Submitted to: Biocatalysis and Agricultural Biotechnology
Publication Type: Peer Reviewed Journal
Publication Acceptance Date: 2/4/2020
Publication Date: 3/5/2020
Publication URL: https://handle.nal.usda.gov/10113/6842774
Citation: Solaiman, D., Ashby, R.D., Crocker, N.V. 2020. Bioprocess for hydrolysis of galacto-oligosaccharides in soy molasses and tofu whey by recombinant pseudomonas chlororaphis. Biocatalysis and Agricultural Biotechnology. 24:101529. https://doi.org/10.1016/j.bcab.2020.101529.
Interpretive Summary: We previously discovered a nonharmful microorganism called Pseudomonas chlororaphis (Pc) capable of producing biodetergent (or surfactant) and bioplastic. On the other hand, a low- or no-cost soybean-processing byproduct called soy molasses (SM) is potentially an attractive feedstock to grow Pc. We had previously genetically engineered (GE) Pc to enable it to make enzyme to degrade the chemically complex sugars in SM, and then showed that the GE-Pc could breakdown the soy sugars only when first treated with a chemical called EDTA to make the cells leaky. In the present study, we constructed recombinant enzymes carrying signal sequence to be transported to outside the cells. We also developed a high-cell-density bioprocess without using EDTA to test the degradation of soy sugars by GE-Pc. Results showed that a soy sugar called raffinose was effectively degraded by GE-Pc either in pure chemical form or as a component in a crude SM medium. Another soy sugar called stachyose was only minimally degraded. We believe that continued research on the GE-Pc strains and the bioprocess will eventually allow us to use SM as a low-cost feedstock for production of bioproducts.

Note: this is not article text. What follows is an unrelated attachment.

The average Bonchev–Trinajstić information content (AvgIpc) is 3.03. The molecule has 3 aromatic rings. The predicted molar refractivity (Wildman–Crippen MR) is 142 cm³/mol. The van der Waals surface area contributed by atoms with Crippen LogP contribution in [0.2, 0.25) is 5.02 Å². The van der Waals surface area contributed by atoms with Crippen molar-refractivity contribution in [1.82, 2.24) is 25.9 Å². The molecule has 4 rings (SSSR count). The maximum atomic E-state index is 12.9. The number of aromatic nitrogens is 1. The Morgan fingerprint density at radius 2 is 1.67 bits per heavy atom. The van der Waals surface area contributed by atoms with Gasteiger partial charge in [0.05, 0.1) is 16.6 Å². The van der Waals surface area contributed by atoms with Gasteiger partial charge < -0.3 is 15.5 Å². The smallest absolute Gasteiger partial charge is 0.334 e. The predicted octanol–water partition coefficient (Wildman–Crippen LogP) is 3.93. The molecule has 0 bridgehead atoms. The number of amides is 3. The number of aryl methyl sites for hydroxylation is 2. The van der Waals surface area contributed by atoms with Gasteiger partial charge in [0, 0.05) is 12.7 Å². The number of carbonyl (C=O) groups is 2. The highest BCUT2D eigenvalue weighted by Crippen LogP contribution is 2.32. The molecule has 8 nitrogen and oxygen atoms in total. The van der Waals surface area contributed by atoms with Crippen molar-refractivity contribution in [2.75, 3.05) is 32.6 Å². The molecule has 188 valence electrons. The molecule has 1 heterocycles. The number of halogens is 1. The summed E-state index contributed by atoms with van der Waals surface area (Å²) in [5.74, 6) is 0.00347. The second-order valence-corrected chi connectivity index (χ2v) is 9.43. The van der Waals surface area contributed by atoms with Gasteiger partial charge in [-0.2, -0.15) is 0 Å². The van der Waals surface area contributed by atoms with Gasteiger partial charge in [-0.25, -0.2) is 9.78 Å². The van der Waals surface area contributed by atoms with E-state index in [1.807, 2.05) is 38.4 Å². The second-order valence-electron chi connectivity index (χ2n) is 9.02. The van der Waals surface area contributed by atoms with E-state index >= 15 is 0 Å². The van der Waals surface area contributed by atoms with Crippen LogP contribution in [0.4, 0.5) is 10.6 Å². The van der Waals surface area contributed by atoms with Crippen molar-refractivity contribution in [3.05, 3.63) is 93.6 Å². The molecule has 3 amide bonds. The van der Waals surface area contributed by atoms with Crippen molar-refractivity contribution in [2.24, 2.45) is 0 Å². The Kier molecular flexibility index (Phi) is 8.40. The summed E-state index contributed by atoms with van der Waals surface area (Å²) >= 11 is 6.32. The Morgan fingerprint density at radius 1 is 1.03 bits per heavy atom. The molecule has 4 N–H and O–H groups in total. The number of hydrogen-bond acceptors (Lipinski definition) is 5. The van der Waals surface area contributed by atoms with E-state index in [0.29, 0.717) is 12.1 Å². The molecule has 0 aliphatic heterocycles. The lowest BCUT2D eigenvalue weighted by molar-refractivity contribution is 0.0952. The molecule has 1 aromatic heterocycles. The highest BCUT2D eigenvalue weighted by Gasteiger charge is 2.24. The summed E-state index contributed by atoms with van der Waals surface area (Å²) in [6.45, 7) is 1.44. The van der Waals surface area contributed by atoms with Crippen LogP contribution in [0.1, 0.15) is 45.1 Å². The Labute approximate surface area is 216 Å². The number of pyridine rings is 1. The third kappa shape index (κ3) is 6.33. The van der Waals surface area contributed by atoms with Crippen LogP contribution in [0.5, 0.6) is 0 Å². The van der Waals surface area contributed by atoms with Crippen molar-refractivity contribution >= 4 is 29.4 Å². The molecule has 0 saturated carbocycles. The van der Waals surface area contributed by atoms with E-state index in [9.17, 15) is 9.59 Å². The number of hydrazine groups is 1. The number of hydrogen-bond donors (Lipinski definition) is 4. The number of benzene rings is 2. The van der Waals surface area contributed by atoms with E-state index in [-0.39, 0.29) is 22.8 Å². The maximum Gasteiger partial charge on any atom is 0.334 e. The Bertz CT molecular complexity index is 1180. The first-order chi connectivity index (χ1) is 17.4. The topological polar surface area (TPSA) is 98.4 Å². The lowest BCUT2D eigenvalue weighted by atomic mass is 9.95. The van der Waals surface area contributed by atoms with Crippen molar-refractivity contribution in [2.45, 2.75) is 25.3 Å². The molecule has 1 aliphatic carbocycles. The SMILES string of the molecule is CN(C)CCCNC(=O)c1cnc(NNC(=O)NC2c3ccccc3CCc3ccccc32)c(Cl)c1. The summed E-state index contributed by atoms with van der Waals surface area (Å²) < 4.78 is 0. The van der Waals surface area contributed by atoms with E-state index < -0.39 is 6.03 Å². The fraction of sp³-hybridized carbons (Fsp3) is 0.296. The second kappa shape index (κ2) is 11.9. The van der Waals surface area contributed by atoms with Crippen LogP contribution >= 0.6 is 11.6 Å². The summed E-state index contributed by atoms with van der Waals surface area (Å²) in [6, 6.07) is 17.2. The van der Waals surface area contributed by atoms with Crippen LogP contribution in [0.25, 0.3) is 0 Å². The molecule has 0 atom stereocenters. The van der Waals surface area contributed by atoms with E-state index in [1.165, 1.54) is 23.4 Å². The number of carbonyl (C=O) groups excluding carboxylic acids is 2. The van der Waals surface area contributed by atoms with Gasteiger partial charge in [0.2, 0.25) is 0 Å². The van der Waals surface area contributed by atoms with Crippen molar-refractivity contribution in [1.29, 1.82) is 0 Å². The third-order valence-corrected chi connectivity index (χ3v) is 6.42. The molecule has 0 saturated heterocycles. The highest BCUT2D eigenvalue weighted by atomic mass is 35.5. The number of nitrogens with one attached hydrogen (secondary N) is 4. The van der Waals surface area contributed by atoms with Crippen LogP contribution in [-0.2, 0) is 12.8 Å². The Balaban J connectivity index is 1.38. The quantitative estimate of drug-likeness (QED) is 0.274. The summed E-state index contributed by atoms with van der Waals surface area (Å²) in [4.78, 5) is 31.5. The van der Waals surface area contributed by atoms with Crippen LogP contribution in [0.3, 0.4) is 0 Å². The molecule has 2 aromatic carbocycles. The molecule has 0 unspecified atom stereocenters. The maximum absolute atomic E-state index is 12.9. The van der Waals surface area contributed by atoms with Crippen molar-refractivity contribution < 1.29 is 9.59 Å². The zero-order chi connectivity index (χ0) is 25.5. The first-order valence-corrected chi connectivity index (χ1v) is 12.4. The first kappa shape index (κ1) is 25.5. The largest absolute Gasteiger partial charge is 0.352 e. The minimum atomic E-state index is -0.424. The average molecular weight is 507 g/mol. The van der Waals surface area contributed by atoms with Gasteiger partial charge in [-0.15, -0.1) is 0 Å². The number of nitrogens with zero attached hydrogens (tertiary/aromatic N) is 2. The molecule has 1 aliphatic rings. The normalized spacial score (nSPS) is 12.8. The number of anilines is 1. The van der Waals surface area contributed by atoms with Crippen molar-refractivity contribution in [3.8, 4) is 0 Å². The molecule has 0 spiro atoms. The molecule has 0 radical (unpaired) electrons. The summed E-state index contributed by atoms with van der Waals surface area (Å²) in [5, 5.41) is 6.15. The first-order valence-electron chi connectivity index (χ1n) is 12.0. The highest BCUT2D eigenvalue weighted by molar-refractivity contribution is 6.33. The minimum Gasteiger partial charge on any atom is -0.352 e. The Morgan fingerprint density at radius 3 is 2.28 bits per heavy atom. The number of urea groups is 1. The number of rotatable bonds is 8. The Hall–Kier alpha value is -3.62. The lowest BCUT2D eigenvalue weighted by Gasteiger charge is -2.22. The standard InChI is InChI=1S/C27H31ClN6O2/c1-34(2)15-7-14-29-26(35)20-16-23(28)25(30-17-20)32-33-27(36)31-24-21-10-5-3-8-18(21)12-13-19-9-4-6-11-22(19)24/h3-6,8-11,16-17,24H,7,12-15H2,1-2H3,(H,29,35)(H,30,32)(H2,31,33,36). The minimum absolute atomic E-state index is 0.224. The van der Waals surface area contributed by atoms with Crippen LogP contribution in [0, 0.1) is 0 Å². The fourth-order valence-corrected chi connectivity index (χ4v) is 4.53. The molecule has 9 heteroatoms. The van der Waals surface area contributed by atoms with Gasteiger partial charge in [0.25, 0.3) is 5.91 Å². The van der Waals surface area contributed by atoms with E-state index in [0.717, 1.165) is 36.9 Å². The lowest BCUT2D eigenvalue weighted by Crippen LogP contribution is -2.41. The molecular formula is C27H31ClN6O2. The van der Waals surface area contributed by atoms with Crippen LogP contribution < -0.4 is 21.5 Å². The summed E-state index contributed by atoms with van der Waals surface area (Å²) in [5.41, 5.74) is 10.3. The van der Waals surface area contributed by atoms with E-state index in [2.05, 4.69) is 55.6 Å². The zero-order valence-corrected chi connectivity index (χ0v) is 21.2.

Technical Abstract: Objective of the study was to develop bioprocess to hydrolyse galacto-oligosaccharides using genetically engineered Pseudomonas chlororaphis which could produce biopolymer and biosurfactant. To this end alpha-galactosidase genes were expressed in P. chlororaphis transformants either via a plasmid vector or integrated into the chromosome. Furthermore, pseudomonas secretion signals for protein were tested to facilitate extracellular secretion of the gene product. A two-stage fermentation process was then developed to enable hydrolysis of galacto-oligosaccharide by the P. chlororaphis recombinants. The outcome were recombinant P. chlororaphis strains shown to effectively hydrolyse raffinose (a galacto-oligosaccharide) and metabolise the released galactose product.